Sugar Intake Tied to Memory Problems in Adolescent Rats
An animal study suggests that adolescents were at an increased risk of suffering from the detrimental health effects of sugar-sweetened beverages.
Sugar-sweetened beverages (SSBs) are drinks that are sweetened with sugar, high-fructose corn syrup or other caloric sweeteners. Public health experts have identified sugar-sweetened beverages as a major contributor to poor diet and increasing rate of obesity worldwide. Studies have even shown that the daily consumptions of these beverages impair the ability to learn and remember information, especially if the consumption occurs during adolescent period.
Further investigating the effects of sugar-sweetened beverage consumption, the researchers at the University of Southern California studied rats as model subjects and found that these beverages increase the risk of suffering from negative health effects.
As part of the study, 76 adolescent rats were given access to sugar-sweetened beverages that replicate the concentrations found in soft drinks.
It was observed that the adolescent rats which freely consumed large quantities of liquid solutions with sugar or high fructose corn syrup (HFCS) experienced memory problems and brain inflammation and also became pre-diabetic. Neither did the adult rats who took the sugary drinks experience the problems, nor did the adolescent rats who did not consume sugar.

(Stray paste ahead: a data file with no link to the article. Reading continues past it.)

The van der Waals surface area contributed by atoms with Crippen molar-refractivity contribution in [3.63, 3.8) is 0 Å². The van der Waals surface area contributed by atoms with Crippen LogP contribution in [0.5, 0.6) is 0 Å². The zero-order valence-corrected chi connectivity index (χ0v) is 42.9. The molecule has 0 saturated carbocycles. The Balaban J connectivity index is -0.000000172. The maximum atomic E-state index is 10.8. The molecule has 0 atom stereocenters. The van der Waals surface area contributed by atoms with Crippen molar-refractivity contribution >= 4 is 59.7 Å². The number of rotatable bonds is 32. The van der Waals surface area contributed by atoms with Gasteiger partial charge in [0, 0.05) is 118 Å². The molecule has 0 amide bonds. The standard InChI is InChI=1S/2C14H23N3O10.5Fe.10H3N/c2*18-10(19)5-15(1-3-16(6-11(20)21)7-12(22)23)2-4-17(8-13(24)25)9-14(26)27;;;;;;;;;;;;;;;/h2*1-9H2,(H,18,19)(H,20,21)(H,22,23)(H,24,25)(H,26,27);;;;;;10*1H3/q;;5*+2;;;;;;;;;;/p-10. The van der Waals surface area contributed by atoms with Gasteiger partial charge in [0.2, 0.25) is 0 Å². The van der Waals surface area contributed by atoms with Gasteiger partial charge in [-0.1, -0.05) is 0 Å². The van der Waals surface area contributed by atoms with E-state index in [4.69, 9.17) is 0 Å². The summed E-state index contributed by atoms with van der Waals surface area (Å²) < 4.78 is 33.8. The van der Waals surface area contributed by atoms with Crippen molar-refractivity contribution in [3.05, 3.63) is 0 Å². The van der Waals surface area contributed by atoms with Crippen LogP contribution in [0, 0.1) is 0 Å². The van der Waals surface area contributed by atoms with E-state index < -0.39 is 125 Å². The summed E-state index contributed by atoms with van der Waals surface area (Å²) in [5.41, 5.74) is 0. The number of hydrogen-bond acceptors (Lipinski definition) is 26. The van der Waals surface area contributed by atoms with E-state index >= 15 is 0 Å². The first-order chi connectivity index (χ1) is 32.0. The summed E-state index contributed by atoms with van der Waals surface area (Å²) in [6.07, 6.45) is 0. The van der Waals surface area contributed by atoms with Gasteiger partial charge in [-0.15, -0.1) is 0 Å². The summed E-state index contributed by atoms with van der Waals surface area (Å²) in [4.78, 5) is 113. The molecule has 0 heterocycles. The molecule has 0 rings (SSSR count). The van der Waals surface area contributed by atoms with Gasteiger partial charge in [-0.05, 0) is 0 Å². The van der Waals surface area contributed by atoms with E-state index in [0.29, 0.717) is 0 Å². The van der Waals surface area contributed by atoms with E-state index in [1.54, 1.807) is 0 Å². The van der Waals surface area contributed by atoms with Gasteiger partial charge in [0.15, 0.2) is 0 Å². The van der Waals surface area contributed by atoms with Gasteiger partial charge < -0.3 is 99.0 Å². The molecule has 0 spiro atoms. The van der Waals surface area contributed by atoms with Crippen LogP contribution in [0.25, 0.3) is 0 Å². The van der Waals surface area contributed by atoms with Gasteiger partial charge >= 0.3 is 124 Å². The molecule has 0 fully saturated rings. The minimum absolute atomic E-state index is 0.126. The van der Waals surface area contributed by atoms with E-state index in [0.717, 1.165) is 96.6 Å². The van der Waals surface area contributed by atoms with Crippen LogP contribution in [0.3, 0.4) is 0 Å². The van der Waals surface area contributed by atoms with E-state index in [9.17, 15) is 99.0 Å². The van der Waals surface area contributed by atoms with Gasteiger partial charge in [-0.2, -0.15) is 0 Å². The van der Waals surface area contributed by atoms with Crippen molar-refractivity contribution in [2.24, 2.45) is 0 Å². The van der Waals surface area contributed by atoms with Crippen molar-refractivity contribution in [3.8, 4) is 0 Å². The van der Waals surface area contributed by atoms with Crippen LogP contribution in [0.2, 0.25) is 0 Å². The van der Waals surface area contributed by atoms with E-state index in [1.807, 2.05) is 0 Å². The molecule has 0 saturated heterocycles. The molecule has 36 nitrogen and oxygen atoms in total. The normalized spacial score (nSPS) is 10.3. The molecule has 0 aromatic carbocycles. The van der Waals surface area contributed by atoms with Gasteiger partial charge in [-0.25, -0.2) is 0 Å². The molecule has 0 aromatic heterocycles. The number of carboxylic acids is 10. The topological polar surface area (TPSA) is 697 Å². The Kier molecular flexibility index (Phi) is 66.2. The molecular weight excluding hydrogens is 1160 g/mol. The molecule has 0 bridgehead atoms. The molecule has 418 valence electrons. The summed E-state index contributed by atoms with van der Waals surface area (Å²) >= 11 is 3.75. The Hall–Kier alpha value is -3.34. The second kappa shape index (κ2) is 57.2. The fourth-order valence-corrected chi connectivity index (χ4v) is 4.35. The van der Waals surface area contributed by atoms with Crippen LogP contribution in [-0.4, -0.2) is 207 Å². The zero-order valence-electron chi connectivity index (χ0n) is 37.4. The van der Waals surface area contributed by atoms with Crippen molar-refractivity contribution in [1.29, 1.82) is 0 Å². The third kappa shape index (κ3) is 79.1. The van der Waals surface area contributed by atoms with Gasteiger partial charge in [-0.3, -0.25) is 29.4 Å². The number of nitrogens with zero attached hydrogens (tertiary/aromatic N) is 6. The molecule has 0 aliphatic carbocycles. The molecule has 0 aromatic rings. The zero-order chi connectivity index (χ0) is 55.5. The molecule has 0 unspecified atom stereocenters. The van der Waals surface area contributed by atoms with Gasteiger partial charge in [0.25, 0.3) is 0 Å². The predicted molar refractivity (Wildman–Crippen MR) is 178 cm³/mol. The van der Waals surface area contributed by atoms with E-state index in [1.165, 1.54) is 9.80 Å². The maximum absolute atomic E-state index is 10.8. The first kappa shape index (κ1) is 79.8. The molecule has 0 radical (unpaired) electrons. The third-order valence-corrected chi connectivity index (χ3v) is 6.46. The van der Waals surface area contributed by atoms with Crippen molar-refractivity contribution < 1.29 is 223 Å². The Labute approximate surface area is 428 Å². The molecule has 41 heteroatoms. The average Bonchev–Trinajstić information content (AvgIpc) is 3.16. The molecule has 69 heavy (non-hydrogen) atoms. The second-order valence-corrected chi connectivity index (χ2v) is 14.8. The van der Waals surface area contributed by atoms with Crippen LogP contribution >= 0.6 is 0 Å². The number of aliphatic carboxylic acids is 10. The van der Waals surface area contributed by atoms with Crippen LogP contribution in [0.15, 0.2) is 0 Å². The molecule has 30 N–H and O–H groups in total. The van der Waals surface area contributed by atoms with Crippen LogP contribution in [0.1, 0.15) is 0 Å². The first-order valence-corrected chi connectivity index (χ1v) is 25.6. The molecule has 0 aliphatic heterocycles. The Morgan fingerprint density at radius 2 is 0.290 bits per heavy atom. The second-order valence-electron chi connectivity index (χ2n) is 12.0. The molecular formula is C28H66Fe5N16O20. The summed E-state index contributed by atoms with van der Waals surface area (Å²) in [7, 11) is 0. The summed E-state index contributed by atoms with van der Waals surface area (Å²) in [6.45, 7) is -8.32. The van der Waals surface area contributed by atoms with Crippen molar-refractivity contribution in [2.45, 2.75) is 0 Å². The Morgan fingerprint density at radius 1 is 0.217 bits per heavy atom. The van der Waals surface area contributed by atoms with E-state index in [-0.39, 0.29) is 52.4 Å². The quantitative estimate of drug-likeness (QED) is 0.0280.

"The brain is especially vulnerable to dietary influences during critical periods of development, like adolescence," said Scott Kanoski, corresponding author of the study and an assistant professor at the USC Dornsife College of Letters, Arts and Sciences.
Nearly 30-40 percent of the rats' caloric intake came from sugar or HFCS. Added sugar make up to 17 percent of the total caloric intake of teens in the United States on an average, reports the CDC. The rats were later tested again in mazes that reviewed their spatial memory ability.
The researchers observed that the adolescent rats that took sugar beverages, mainly HFCS, did worse in the test as compared to any other group; which may be due to the neuroinflammation detected in the hippocampus, the region of the temporal lobe that is located deep within the brain that regulated memory formations.
Those with Alzheimer's and other forms of dementia are known to have a damaged hippocampus.
"Consuming a diet high in added sugars not only can lead to weight gain and metabolic disturbances, but can also negatively impact our neural functioning and cognitive ability." Kanoski said.
Next, the team plans to investigate how different monosaccharides (simple sugars) and HFCS affect the brain.
The finding was documented in the journal Hippocampus.